The following summarises the scientific approach at NZeno:
- Pig organs.
For many reasons, pig organs are the most suitable animal organs for humans. Pig kidneys are similar in size and structure to that of humans. Following transplantation in non-human primates, pig organs maintain normal fluid balance when the immune response against the pig kidneys are controlled by anti-rejection drugs.
- Safety of pig organs for humans.
The use of animal tissue to treat human disease is known as xenotransplantation. International regulatory guidelines require pigs used as a source of tissue for the treatment of humans to be free of infections that may be transmitted to humans. In New Zealand, pigs bred in a closed environment have been approved as a source of cells for human transplantation.
- Overcoming the rejection of pig organs.
Organs from other humans and from animals are rejected by the immune system when transplanted into a human recipient. Cells of the immune defence system and the antibodies they produce attack foreign tissues. In human to human organ transplant, the tissues are ‘cross-matched’ to minimise natural differences between donor and recipient tissues. Immune rejection is prevented with the use of immune suppressive drugs. Research in xenotransplantation has developed pigs whose tissues are missing selected genes that are the major cause of immune rejection.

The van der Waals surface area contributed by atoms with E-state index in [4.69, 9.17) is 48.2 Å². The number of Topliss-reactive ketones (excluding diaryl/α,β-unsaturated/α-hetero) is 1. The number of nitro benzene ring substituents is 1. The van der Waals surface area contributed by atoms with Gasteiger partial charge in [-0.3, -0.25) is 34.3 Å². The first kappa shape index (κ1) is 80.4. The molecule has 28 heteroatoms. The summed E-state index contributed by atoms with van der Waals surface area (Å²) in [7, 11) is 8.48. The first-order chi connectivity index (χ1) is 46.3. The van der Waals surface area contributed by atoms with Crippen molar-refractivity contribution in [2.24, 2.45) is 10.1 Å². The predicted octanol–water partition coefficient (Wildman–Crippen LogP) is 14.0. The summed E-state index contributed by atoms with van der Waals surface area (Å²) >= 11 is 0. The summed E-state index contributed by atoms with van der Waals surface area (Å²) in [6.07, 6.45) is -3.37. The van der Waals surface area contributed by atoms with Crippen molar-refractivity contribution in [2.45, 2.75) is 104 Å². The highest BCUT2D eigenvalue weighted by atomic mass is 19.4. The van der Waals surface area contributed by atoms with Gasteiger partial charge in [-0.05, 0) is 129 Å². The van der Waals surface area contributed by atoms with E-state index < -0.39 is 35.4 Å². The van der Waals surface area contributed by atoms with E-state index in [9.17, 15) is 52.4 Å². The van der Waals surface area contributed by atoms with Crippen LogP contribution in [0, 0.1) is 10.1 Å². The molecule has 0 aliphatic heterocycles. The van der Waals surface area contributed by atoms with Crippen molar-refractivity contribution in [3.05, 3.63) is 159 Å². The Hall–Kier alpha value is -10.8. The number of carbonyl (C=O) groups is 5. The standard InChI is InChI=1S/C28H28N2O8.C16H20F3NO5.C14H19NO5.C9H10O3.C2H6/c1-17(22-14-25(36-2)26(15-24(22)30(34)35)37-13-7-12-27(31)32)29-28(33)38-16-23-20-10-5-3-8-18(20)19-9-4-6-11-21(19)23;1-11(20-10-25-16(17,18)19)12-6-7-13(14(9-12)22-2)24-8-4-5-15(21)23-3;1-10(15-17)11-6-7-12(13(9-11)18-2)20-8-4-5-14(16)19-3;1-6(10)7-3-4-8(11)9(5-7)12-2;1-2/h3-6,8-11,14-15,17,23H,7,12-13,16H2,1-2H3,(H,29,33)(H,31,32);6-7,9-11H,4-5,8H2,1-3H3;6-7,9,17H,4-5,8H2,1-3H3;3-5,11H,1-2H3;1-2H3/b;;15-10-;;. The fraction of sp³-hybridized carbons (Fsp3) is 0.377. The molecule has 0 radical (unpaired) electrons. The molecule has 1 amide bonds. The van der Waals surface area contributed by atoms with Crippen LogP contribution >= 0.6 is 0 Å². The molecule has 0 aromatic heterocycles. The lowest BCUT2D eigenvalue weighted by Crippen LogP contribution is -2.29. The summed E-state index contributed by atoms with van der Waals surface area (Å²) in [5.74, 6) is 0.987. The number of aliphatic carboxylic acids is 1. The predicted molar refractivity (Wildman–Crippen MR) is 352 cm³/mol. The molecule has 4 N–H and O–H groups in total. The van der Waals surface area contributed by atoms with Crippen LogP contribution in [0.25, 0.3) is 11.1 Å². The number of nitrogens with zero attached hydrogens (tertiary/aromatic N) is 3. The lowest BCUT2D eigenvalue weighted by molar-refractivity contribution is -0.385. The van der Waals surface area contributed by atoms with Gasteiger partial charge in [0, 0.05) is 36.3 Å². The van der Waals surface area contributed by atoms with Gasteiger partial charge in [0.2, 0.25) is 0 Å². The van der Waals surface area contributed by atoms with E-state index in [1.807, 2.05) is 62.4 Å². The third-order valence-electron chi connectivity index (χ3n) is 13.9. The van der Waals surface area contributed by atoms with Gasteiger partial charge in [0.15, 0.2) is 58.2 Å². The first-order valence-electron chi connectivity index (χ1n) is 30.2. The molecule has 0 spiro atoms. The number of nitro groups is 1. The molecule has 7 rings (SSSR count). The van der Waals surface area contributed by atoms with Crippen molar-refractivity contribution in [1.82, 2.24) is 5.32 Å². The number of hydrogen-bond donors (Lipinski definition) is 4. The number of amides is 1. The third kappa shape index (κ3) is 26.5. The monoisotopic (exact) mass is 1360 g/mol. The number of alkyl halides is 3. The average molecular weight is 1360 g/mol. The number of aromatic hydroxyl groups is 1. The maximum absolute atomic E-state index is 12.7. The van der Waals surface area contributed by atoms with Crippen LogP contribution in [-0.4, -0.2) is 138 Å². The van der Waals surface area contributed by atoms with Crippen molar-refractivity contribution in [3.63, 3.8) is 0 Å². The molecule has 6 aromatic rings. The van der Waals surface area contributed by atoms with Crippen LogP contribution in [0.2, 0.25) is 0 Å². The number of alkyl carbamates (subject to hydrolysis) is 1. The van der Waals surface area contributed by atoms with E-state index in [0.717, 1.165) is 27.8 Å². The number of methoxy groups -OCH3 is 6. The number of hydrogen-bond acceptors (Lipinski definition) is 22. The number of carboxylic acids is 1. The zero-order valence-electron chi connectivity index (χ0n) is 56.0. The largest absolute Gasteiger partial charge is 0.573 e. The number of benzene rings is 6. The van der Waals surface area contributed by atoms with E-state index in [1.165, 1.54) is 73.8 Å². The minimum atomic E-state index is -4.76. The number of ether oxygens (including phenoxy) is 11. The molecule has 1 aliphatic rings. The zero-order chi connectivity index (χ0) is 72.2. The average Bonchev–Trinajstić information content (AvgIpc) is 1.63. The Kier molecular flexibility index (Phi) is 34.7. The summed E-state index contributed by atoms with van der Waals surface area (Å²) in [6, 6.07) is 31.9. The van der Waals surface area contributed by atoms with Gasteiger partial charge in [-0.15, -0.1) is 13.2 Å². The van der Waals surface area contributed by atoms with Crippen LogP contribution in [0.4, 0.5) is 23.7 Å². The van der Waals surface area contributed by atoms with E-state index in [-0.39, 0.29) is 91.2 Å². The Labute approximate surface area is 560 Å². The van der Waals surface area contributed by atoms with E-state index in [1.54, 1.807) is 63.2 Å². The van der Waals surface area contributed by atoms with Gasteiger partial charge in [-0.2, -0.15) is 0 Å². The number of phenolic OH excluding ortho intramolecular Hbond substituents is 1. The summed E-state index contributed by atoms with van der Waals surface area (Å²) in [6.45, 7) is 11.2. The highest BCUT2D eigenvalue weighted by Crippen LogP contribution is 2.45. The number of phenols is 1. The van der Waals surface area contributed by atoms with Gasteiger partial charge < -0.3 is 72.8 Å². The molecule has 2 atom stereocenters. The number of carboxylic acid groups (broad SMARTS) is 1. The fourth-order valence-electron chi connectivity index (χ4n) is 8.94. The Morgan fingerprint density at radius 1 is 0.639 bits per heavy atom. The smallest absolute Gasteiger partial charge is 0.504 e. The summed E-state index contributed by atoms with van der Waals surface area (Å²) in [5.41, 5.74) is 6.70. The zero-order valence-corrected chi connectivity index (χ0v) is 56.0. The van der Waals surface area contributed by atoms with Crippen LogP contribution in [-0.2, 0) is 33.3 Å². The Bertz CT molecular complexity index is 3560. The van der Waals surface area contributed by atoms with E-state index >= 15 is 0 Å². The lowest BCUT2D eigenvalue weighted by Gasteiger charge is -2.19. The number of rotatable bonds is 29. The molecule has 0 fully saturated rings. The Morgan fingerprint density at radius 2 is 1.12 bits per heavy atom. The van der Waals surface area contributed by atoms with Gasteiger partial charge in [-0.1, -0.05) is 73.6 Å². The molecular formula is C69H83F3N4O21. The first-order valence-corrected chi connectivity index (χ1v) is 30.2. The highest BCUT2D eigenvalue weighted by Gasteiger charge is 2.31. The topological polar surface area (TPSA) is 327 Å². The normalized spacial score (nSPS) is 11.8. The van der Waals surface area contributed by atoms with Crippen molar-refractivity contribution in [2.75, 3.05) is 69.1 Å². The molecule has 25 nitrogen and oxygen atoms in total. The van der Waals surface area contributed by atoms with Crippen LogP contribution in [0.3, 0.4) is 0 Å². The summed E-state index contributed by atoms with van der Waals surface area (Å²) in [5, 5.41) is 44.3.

- Gene editing technology.
In 2013, a gene editing technology known as the CRISPR/Cas9 system, was developed as a reliable way of inactivating genes. The pig genes responsible for immune rejection do not exist in humans and are not critical to life. NZeno intends to establish pig embryos that lack those pig genes and implant them into sows that are bred in an infection free environment. Pigs derived from such embryos will be selected following confirmation that the unwanted genes have been ‘knocked-out’.
- Pigs with genes knocked-out.
It is possible to obtain some confidence that the selected gene edited pig kidney would not be rejected by the human immune system. The standard cross-matching and screening tests used in human to human organ transplantation can be modified for pig to human transplantation. Prior to human transplantation, suitable gene edited pig kidneys would be selected from those pigs whose cells are not damaged when exposed to human immune cells. Recent research has shown that cells from gene knock-out pigs are poorly recognized by human antibodies against pig tissue.